During the same six weeks we’ve killed dozens of people again with drone strikes, have propped up the most oppressive dictators in the world. And the refusal to focus on how oppressive we are to Muslims around the world, specifically, and human beings generally, is just incredibly striking as we sit there and rail against and mock other countries for their supposed human rights abuses. At the same time we are supportive of — or at best apathetic to — the much more severe ones of our own government, and I think Ramadan is a perfect time to reflect on that, given how the vast bulk of that oppression and violence and aggression over the last decade has been born by Muslims around the world.

There’s been speculation that you’re really covering the story for personal glory, that you’ve never cared about Muslims before, that you’ve barely written about Muslims before and that this is really kind of about catapulting yourself and Snowden into the spotlight. Thoughts about this?

Anybody who says that is either extremely stupid or extremely dishonest — probably both. I have spent the last eight years writing about one topic more than any other, and that has been the persecution of Muslims domestically in terms of civil rights violations, civil liberty violations and the targeting of them internationally with all kinds of oppression and torture and state violence, and so anybody who claims that I’ve just suddenly discovered these issues or I only cared when Obama got into office, has to be one of the stupidest people in the world to say something like that. I wrote three books on George Bush’s civil liberties abuses, I have given all kinds of speeches to Muslim organizations around the world about the profiling and persecution that American Muslims and Muslims around the world face from exactly these same kinds of policies, including surveillance. So it’s almost just too stupid to even dignify by addressing.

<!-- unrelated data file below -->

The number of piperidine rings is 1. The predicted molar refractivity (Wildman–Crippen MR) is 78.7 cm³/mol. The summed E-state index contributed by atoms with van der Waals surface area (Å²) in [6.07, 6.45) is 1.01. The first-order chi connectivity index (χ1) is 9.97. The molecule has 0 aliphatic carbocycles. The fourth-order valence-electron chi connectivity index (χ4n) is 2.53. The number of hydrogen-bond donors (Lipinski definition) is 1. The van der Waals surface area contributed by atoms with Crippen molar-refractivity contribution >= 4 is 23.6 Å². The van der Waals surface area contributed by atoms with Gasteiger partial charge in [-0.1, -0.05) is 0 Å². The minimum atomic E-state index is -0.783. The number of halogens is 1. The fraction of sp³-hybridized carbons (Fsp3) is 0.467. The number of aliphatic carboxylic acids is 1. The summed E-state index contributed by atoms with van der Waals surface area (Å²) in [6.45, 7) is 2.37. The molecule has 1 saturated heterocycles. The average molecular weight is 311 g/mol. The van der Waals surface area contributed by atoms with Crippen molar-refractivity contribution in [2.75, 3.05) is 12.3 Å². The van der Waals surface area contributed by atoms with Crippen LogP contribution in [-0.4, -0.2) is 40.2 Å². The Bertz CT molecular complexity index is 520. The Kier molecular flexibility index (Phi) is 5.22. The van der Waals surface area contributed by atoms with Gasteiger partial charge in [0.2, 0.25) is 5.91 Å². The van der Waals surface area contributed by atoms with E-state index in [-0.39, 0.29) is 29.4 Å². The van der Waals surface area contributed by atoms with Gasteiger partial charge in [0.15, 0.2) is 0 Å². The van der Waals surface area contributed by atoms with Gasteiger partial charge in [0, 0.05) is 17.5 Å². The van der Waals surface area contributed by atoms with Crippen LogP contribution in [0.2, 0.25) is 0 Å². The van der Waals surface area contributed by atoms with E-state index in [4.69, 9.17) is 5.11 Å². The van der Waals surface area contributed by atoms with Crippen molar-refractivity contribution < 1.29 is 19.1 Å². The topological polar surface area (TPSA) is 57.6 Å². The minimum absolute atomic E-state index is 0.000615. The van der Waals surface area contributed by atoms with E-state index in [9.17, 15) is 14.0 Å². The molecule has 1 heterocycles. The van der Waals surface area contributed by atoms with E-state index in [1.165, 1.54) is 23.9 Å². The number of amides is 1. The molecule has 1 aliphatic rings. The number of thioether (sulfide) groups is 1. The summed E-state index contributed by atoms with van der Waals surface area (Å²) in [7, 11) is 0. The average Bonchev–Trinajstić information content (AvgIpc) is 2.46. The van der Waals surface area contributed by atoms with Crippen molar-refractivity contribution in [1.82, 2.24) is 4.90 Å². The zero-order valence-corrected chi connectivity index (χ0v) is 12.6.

Edward Snowden: The Great Criminal

As Edward Snowden’s name is bandied about, with a debate emerging over whether he is a hero or a criminal, whistleblower or traitor, the words of philosopher Walter Benjamin come to mind.  In his 1921 essay, The Critique of Violence, Benjamin discusses the law’s goal to pursue the monopoly on violence:

The law’s interest in a monopoly of violence vis-a-vis individuals is not explained by the intention of preserving legal ends but, rather, by that of preserving the law itself; that violence, when not in the hands of the law, threatens it not by the ends that it may pursue but by its mere existence outside the law.

Here Benjamin restates one of the fundamental goals of classical liberal political philosophy, at least for philosophers such as Hobbes and Locke, namely to eliminate the use of violence from everyone except the state and its duly appointed deputies. This is why in Locke, the state ‘agrees’ to protect the rights of individuals in exchange for individuals giving up their right of retribution and punishment. The right of violence becomes the sole provenance of the state, whether through the death penalty, prisons, or defense of the state itself.

However, as we also know, the state monopolizes and regulates the use of violence in the interests of those who have the most influence over the state: these wealthy men who decide the personification of the state. In the 1600’s English North America, this would have been white Englishmen. In the 1910’s, Benjamin was interested in the role of workers in challenging the monopoly of state violence.

Understood in this way, the right to strike constitutes in the view of labor, which is opposed to that of the state, the right to use force in attaining certain ends. The antithesis between the two conceptions emerges in all its bitterness in face of a revolutionary general strike. In this, labor will always appeal to its right to strike, and the state will call this appeal an abuse, since the right to strike was not “so intended,” and take emergency measures.

Perhaps unsurprisingly, unions aroused a widespread secret admiration from a public that was weary of the state’s imposition.  Today, as Occupy and other movements point out, the most influential are still the 1%–though the colors, sexes, and sexualities of this privileged demographic have been somewhat expanded.

For example, Locke’s story of slavery is more accurately read as the story of colonialism –and eventually—imperialism. Strangers attack Englishmen. Englishmen fight back and win. They have the right to kill the strangers, but grant them their lives in exchange for their agreeing (at least implicitly) to be slaves. It is, an apologia for the conquest of American Indians. But in the modern moment, it is a story that is replicated by Samuel Huntington in the “Clash of Civilizations.”

Back to Benjamin, who is thought to have committed suicide in Southern France as he was trying to flee from the Nazis.  Here is another excerpt from the “Critique of Violence”: